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Blair: No 'cut and run' from Iraq

Blair: Sticking with the task.
Paul Bremer

ANKARA, Turkey (CNN) -- British Prime Minister Tony Blair has ruled out any "quick exit" from Iraq and vowed to keep British troops there until stability is restored.

"We are not going to have any so-called quick exit, there will be no cutting and running. We will continue until the job is done," he told a news conference in Ankara after talks with Turkish Prime Minister Tayyip Erdogan.

Blair said he will would not be diminished after the killing of the U.S.-appointed president of the Iraqi Governing Council in an apparent suicide bombing in Baghdad. (Full story)

Standing alongside Blair at the news conference, Erdogan voiced concern about human rights violations by coalition troops.

Speaking through an interpreter, he told the press conference: "When we consider the latest developments, we cannot consider the situation to be going in a positive direction.

"I'm sure that the latest photographs that were published both create concerns among the Turkish public and among the British public.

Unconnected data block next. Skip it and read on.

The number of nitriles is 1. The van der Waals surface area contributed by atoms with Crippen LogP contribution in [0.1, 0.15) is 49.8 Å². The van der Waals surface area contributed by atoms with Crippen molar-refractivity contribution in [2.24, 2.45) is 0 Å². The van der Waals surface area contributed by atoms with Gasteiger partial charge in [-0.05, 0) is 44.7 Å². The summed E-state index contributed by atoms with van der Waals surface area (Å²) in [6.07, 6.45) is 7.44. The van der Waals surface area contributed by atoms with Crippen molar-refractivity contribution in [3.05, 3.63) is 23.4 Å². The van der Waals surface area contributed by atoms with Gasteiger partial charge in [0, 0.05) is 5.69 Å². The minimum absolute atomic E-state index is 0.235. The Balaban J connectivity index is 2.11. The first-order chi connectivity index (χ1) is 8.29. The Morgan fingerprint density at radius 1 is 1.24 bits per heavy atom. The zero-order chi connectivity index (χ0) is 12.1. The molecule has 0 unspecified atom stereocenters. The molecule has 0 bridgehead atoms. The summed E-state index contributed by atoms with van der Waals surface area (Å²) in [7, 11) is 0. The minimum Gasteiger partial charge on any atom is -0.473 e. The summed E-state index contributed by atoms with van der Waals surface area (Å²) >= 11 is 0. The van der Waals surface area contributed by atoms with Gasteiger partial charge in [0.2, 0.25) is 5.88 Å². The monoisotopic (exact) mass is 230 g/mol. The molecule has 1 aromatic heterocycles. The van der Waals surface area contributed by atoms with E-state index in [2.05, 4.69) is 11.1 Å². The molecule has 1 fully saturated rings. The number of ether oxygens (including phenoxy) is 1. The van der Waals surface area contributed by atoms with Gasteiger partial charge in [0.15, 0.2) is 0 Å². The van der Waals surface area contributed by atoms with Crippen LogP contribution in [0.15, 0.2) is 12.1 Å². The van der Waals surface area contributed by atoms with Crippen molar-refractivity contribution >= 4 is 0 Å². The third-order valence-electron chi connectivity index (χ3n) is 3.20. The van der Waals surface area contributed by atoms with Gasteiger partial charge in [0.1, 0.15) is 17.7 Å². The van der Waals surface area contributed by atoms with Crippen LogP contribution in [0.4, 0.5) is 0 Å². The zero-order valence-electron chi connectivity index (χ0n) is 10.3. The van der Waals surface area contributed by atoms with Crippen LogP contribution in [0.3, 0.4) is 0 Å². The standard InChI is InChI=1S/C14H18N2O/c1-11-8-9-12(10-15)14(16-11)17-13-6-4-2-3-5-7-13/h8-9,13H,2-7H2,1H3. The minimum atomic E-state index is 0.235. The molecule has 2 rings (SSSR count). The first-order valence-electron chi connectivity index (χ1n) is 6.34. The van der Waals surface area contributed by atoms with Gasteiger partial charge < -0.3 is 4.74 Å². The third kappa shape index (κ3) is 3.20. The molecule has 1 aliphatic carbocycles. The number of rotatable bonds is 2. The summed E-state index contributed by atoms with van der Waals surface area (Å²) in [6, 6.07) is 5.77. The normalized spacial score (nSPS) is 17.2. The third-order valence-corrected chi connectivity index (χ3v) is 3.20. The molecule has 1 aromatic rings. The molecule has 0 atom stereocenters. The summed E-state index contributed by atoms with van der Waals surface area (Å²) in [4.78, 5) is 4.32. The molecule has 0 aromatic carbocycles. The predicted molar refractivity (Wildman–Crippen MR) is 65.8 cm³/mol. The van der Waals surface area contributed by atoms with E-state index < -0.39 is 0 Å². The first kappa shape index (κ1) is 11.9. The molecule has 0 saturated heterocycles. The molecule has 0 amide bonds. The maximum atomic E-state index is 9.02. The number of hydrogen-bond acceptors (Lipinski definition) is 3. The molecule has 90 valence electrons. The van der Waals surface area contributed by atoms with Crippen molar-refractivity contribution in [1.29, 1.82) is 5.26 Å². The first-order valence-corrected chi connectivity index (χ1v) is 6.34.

"And there is no way to advocate for such kind of things."

Erdogan continued: "But we do also believe that certain steps need to be taken in order to create democracy in the fastest manner possible in Iraq.

"Right at the moment there is a major problem in Iraq. As Turkey, up until now, we have provided as much humanitarian assistance as possible, and we will continue to do so.

"It is our wish and will that as soon as possible all of those problems will be overcome and the democratic republic of Iraq will be established and the Iraqi people will take their place on the world's platforms as soon as possible."

Meanwhile, Blair told reporters that Britain wants Turkey to join the European Union and would like to see accession talks begin later this year.

Blair arrived in Turkey on Monday amid security fears heightened by four small bomb explosions in front of four Turkish branches of a London-based bank. (Full report)

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